“So no more teeth?” he said warmly, part hoping to make light of their little squabble earlier, part trying to stick the knife in deeper.

“Are you kidding me? Of course there were teeth. Alligators.” she said, more emphatically.

“Right, but not your teeth.”

A little while later, while wallowing in passive aggressive silence, Denver decided to take her frustrations public.

“What will happen to us in ten years, do you think?” She wasn’t sure what she was trying to start.

“What is the point of asking that question?” James asked.

“Well. What else is there to do now? I just want to know. In case I should jump ship or something. Do you even think it’s even possible for people to desire each other after sustained familiarity?”

“Well, we’ve been together six years, haven’t we? I hate it when you talk like this. Don’t worry about stuff like this now”

“I’m not worrying, just wondering. I mean, we’ve been in a car for only a few hours, and we’re sort of at each other’s throats.”

Part of her was annoyed that he was taking her completely seriously, and kind of scared that he wasn’t immediately denying all possibility of such an eventuality. She wanted him to say she was crazy, and that no matter what happened, they would always be hot for each other. Yet another part of her was annoyed that if he was taking this seriously, and thus believed it could and would happen, then why wasn’t he willing to discuss it. Aging was inevitable. She had no tricks up her sleeve and she didn’t work out enough. She knew she took her youth for granted. But what was her alternative? Waste all her time preparing for her an unattainable ageless future, whittle the hours away on a treadmill under fluorescent lighting, squander paychecks on hundred dollar ounces of whale fat cream, or best, let someone slice her face up and re-arrange it like one of those moveable picture puzzles? She remembered from her history class in college a noblewoman, probably a Medici or something, who had killed over six hundred young maidens, stringing them up by the feet, slitting their throats, and draining their blood so that she could bathe in it. She believed that it would make her young-looking again. Denver lacked that kind of commitment. It would be wrinkly old age for her, she thought to herself. After a pause, she said, still trying to engage James on the subject,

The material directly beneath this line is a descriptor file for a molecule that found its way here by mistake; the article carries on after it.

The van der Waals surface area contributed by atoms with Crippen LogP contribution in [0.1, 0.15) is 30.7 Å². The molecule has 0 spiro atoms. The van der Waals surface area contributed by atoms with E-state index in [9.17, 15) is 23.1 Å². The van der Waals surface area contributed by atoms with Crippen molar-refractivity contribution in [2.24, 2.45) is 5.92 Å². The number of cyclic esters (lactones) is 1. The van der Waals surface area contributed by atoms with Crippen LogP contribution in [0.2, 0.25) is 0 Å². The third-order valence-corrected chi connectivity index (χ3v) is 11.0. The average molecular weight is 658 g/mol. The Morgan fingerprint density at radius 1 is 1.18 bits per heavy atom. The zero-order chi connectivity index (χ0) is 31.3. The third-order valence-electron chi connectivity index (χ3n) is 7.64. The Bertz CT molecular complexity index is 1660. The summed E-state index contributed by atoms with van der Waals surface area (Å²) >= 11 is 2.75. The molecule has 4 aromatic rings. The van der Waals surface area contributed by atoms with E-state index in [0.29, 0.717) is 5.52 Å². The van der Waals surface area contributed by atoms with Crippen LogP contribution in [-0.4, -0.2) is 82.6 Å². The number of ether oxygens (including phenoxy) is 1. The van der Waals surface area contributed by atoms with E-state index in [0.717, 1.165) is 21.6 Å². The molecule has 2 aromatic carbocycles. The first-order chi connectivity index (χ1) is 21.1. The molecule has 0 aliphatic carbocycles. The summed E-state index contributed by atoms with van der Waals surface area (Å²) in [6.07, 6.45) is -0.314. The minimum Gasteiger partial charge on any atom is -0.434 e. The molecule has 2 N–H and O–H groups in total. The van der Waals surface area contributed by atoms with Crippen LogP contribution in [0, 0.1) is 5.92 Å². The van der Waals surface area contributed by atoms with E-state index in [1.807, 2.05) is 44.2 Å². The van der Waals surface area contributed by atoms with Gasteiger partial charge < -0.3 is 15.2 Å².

“We’re both going to get saggy and fatter. It happens to everyone. My skin will get all sponge-like, the little pores on my face will become larger holes, my eyes will recede into flaps of skin. It’s going to be gross. Your ears will probably grow at least three inches, and the hair in them three inches more.” What extinguished desire? She imagined that after ten years they might both look at each other and feel as if their partner had mutated into some beastly, albeit vaguely familiar, creature. And even if warped appearances didn’t snuff out amorous feelings, wouldn’t mere desensitization eventually get the job done?

James didn’t understand inquisitive anxiety as opposed to real, worry-inducing anxiety. So he wasn’t willing to discuss it, even as an intellectual topic of conversation. After a bit more driving, he finally spotted something by the side of the road near Wingdale, N.Y. James pointed to Denver.

“Look, just like you wanted. Texas!” A neon sign read “Rosemary’s Texas Taco.” They pulled into the driveway of the psychedelically colored house, whose lawn was littered with old urns, carousel creatures, and Playskool playhouses. Wind-mill sculptures and wind-chimes chattered casually. The trees on the property were all hung with strings of beads and cut glass.

When they got out of the car, Denver’s spirits lifted. Up against the slush-stained white fender, Denver’s skirt lavished the side of the car as James sidled his face up to hers.

“We’re going to have a wonderful weekend” James whispered conciliatorily. “I’m not going to let an alligator touch you. Not one nibble.”